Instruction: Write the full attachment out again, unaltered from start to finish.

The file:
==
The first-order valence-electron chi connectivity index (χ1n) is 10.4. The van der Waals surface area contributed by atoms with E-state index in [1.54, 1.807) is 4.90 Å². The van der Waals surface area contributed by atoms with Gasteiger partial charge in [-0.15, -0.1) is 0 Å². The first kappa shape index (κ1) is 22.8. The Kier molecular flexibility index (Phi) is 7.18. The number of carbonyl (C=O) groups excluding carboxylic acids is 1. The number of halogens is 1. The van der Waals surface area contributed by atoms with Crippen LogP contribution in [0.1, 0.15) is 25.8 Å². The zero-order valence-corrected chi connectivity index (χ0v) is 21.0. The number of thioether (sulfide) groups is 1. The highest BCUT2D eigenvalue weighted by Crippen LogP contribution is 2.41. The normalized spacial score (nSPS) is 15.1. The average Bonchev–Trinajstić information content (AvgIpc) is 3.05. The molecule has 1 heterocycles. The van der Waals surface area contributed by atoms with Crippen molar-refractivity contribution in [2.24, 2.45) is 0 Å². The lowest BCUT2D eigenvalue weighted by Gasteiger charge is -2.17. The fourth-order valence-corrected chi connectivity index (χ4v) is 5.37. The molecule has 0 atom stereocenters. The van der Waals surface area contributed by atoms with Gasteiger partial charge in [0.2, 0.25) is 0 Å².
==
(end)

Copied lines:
The first-order valence-electron chi connectivity index (χ1n) is 10.4. The van der Waals surface area contributed by atoms with E-state index in [1.54, 1.807) is 4.90 Å². The van der Waals surface area contributed by atoms with Gasteiger partial charge in [-0.15, -0.1) is 0 Å². The first kappa shape index (κ1) is 22.8. The Kier molecular flexibility index (Phi) is 7.18. The number of carbonyl (C=O) groups excluding carboxylic acids is 1. The number of halogens is 1. The van der Waals surface area contributed by atoms with Crippen LogP contribution in [0.1, 0.15) is 25.8 Å². The zero-order valence-corrected chi connectivity index (χ0v) is 21.0. The number of thioether (sulfide) groups is 1. The highest BCUT2D eigenvalue weighted by Crippen LogP contribution is 2.41. The normalized spacial score (nSPS) is 15.1. The average Bonchev–Trinajstić information content (AvgIpc) is 3.05. The molecule has 1 heterocycles. The van der Waals surface area contributed by atoms with Crippen molar-refractivity contribution in [2.24, 2.45) is 0 Å². The lowest BCUT2D eigenvalue weighted by Gasteiger charge is -2.17. The fourth-order valence-corrected chi connectivity index (χ4v) is 5.37. The molecule has 0 atom stereocenters. The van der Waals surface area contributed by atoms with Gasteiger partial charge in [0.2, 0.25) is 0 Å².